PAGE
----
The production of isoprene from cellulose using recombinant Clostridium cellulolyticum strains expressing isoprene synthase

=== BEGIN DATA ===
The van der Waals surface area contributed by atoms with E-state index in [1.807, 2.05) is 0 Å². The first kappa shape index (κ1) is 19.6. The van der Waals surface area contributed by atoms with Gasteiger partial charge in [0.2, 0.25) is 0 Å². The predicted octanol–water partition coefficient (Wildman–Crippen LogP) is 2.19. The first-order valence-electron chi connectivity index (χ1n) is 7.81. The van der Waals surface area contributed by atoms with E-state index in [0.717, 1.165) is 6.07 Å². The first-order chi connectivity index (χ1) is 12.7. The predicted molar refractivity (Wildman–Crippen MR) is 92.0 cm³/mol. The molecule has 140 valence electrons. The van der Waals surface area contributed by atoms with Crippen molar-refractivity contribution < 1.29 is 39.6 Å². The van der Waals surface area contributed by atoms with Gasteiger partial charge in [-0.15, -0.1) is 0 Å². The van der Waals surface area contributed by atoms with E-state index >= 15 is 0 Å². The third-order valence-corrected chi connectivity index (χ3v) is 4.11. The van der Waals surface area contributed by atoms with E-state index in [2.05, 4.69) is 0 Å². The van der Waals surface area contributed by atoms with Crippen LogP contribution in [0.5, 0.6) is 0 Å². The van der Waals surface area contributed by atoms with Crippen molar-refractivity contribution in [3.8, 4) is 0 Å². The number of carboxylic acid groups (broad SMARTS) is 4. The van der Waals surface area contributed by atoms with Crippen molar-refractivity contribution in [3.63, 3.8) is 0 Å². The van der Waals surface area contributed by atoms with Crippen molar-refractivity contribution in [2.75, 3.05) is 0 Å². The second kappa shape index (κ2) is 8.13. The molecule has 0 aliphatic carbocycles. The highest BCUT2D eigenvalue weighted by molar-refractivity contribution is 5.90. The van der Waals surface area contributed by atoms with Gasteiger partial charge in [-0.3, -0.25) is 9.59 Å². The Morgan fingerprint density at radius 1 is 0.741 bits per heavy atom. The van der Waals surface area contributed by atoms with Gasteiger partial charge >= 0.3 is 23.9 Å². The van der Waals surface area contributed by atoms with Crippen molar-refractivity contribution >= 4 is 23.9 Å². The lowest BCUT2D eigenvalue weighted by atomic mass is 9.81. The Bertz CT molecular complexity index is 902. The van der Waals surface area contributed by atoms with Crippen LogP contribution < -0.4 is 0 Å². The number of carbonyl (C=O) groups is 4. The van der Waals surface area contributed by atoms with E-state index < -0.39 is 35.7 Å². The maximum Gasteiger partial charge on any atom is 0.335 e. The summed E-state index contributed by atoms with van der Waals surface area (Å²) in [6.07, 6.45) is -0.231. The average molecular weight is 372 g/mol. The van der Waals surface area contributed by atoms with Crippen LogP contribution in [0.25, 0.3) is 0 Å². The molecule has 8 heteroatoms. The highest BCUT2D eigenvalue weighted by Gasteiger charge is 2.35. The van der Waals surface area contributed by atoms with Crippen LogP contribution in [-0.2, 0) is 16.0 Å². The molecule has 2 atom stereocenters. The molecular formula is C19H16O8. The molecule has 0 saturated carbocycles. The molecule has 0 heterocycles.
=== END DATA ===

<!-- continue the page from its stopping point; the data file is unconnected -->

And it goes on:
Isoprene is an important bulk chemical which is mostly derived from fossil fuels. It is used primarily for the production of synthetic rubber. Sustainable, biotechnology‐based alternatives for the production of isoprene rely on the fermentation of sugars from food and feed crops, creating an ethical dilemma due to the competition for agricultural land. This issue could be addressed by developing new approaches based on the production of isoprene from abundant renewable waste streams. Here, we describe a proof‐of‐principle approach for the production of isoprene from cellulosic biomass, the most abundant polymer on earth. We engineered the mesophilic prokaryote Clostridium cellulolyticum , which can degrade cellulosic biomass, to utilize the resulting glucose monomers as a feedstock for the production of isoprene. This was achieved by integrating the poplar gene encoding isoprene synthase. The presence of the enzyme was confirmed by targeted proteomics, and the accumulation of isoprene was confirmed by GC‐MS/MS. We have shown for the first time that engineered C. cellulolyticum can be used as a metabolic chassis for the sustainable production of isoprene.